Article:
There was a
big huge surprise in regional water news last week:
The state Public Service Commission disallowed about a half-million dollars in charges Oak Creek wanted to recover in a wholesale water sale to Franklin - - and that formula meant Oak Creek would be stuck with a whopping, unanticipated cost borne instead by its retail customers - - if it went ahead and signed a larger wholesale deal that would make Waukesha Oak Creek's largest wholesale customer.
One of the costs disallowed was for pumping equipment that the PSC said should be eaten by Oak Creek and not be billed to Franklin, reported Don Behm:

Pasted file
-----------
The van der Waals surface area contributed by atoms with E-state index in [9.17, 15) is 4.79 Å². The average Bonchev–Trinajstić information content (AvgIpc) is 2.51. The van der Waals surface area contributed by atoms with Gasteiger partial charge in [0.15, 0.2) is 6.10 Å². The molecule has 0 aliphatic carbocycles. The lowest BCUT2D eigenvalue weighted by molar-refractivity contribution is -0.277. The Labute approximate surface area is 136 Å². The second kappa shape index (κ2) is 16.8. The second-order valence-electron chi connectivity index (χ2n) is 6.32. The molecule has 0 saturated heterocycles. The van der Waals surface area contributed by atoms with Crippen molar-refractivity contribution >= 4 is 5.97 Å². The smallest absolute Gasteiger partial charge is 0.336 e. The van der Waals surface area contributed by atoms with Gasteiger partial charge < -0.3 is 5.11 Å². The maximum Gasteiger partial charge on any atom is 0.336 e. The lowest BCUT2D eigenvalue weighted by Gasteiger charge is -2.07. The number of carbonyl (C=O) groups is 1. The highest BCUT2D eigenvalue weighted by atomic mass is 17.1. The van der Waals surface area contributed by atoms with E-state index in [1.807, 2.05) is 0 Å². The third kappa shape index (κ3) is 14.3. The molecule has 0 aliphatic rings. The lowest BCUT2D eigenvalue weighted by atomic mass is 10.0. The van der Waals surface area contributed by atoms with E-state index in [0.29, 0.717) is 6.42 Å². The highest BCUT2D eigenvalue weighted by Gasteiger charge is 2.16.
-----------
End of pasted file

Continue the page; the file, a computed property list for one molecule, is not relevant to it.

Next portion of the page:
One wholesale charge that the PSC cut from Oak Creek's rate request was $230,613 to pay for the pumping capacity built in its system so Franklin would have plenty of water to fight fires.Hold that thought.
Waukesha had spent 18 months negotiating a 40-80-year deal with Oak Creek, and would need to spend $183 million to pipe the water in from Oak Creek.
But note that the $183 million figure, while substantial, was substantially less and more politically manageable for Waukesha to sell its ratepayers because its original estimate for the Oak Creek option was $261 million.
So here is a question?
Is it possible that the excess pumping being charged to Franklin, and disallowed by the PSC, was attributable to Oak Creek having beefed up its infrastructure to be able to show Waukesha on paper, and in negotiations, that it could handle the average 10.9 million gallons daily that Waukesha's Lake Michigan diversion plan says it would expect to be able to access?